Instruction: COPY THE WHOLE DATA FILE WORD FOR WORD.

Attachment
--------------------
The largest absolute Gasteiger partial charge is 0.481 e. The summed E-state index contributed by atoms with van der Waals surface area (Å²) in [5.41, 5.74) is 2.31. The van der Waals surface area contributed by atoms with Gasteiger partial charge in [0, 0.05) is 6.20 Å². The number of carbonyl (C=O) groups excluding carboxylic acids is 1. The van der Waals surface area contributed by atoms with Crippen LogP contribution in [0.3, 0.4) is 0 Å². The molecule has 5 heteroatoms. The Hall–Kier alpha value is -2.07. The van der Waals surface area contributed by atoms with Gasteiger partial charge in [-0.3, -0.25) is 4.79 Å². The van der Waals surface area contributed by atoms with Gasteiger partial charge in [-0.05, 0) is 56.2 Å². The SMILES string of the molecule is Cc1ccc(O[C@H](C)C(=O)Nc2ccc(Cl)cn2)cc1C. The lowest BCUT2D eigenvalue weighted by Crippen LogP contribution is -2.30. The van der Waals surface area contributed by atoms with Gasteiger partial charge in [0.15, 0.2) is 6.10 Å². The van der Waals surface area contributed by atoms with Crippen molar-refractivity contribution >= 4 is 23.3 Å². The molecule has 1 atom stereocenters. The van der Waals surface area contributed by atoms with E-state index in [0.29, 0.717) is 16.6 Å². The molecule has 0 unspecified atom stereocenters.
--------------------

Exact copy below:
The largest absolute Gasteiger partial charge is 0.481 e. The summed E-state index contributed by atoms with van der Waals surface area (Å²) in [5.41, 5.74) is 2.31. The van der Waals surface area contributed by atoms with Gasteiger partial charge in [0, 0.05) is 6.20 Å². The number of carbonyl (C=O) groups excluding carboxylic acids is 1. The van der Waals surface area contributed by atoms with Crippen LogP contribution in [0.3, 0.4) is 0 Å². The molecule has 5 heteroatoms. The Hall–Kier alpha value is -2.07. The van der Waals surface area contributed by atoms with Gasteiger partial charge in [-0.3, -0.25) is 4.79 Å². The van der Waals surface area contributed by atoms with Gasteiger partial charge in [-0.05, 0) is 56.2 Å². The SMILES string of the molecule is Cc1ccc(O[C@H](C)C(=O)Nc2ccc(Cl)cn2)cc1C. The lowest BCUT2D eigenvalue weighted by Crippen LogP contribution is -2.30. The van der Waals surface area contributed by atoms with Gasteiger partial charge in [0.15, 0.2) is 6.10 Å². The van der Waals surface area contributed by atoms with Crippen molar-refractivity contribution >= 4 is 23.3 Å². The molecule has 1 atom stereocenters. The van der Waals surface area contributed by atoms with E-state index in [0.29, 0.717) is 16.6 Å². The molecule has 0 unspecified atom stereocenters.